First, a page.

fter four days of contentious negotiations, NATO finally agreed to take control of enforcing the U.N.-mandated no-fly zone over Libya. The handover of command is a win for the Obama administration, which is eager to give up its lead role, but the scope of the deal is still unclear: NATO will still not lead the bombing of Moammar Gadhafi's ground forces, for example. Can Europe do the job without the U.S. calling the shots?
NATO is ready to lead: Obama was reluctant to deploy "America's firepower behind French and British efforts" to protect Libyan civilians from Gadhafi's bloodlust, says The Toronto Star in an editorial. But "having done the right thing, he can now safely hand off to close allies." NATO had to "paper over some internal disputes" to get this far, and "keeping NATO firmly in the driver’s seat is the only sensible way forward."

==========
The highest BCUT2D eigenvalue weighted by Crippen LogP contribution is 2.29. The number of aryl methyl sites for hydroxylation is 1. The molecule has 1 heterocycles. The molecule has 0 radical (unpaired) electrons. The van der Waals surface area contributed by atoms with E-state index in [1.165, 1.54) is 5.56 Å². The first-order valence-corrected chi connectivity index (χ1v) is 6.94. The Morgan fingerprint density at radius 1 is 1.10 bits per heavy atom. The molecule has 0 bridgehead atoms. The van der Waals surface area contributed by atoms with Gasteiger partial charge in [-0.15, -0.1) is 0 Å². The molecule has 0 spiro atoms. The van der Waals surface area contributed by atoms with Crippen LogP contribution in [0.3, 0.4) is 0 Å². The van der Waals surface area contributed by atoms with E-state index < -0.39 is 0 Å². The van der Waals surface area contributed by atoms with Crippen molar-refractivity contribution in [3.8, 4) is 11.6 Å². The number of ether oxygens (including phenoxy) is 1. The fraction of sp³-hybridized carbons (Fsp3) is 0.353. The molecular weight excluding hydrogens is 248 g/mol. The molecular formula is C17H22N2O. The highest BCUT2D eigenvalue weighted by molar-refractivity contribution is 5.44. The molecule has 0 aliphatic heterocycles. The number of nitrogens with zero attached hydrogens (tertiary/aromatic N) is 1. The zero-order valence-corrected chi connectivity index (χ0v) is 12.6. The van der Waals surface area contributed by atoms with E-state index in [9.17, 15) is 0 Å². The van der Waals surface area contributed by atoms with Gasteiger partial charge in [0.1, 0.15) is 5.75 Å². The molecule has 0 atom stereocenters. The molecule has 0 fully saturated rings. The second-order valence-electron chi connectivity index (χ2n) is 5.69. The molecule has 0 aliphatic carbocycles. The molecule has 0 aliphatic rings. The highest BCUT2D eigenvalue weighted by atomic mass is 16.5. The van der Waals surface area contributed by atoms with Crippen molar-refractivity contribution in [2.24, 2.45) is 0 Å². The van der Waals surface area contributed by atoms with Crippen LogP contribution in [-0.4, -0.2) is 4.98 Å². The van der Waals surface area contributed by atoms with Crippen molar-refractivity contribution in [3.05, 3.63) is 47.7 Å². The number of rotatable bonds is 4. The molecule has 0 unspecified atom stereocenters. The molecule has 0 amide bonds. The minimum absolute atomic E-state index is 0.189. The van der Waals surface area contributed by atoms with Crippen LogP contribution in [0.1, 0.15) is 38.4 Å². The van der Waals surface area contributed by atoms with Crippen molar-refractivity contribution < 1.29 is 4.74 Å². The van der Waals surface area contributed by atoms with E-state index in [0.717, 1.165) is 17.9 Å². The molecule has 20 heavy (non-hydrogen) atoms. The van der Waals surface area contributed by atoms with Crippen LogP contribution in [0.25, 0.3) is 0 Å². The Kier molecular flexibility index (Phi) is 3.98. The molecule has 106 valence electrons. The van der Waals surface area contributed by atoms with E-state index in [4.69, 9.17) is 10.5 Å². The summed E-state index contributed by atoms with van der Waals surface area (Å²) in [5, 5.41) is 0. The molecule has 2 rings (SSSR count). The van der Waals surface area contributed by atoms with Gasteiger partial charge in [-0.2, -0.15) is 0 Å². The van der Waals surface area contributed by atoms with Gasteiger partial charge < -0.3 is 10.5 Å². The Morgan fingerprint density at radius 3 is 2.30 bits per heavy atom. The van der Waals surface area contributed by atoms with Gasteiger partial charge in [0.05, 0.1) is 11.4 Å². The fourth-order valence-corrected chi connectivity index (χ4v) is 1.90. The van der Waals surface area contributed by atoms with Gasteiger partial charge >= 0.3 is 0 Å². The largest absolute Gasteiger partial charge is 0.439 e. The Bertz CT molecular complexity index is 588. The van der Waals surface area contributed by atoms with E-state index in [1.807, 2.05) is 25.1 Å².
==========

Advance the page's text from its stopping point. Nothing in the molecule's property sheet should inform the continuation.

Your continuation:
"Libya crisis: NATO's tricky task"
No, this is a "disaster in the making": The fractures within NATO are "too vast to simply be papered over," says Rick Moran in FrontPage. And even if "by some slick diplomacy and impressive legerdemain" the Obama team can seduce NATO into taking control of the entire military mission in Libya, a "fractured" command council that can't agree on an endgame is a "nightmarish" mess that's likely to end in a confused stalemate.
"Confusion and conflict on Libya"
It's time for Europe to step up: Handing off mission command is partly about Obama "shrinking from leadership," but in this case, "it probably makes sense," says The Economist. Having an attack on a Muslim country "look less American" is a plus, and "it will force the Europeans to be responsible for a cause they championed." NATO is clearly capable of taking operational control. It's up to them to finish what they started.
"Where will it end?"
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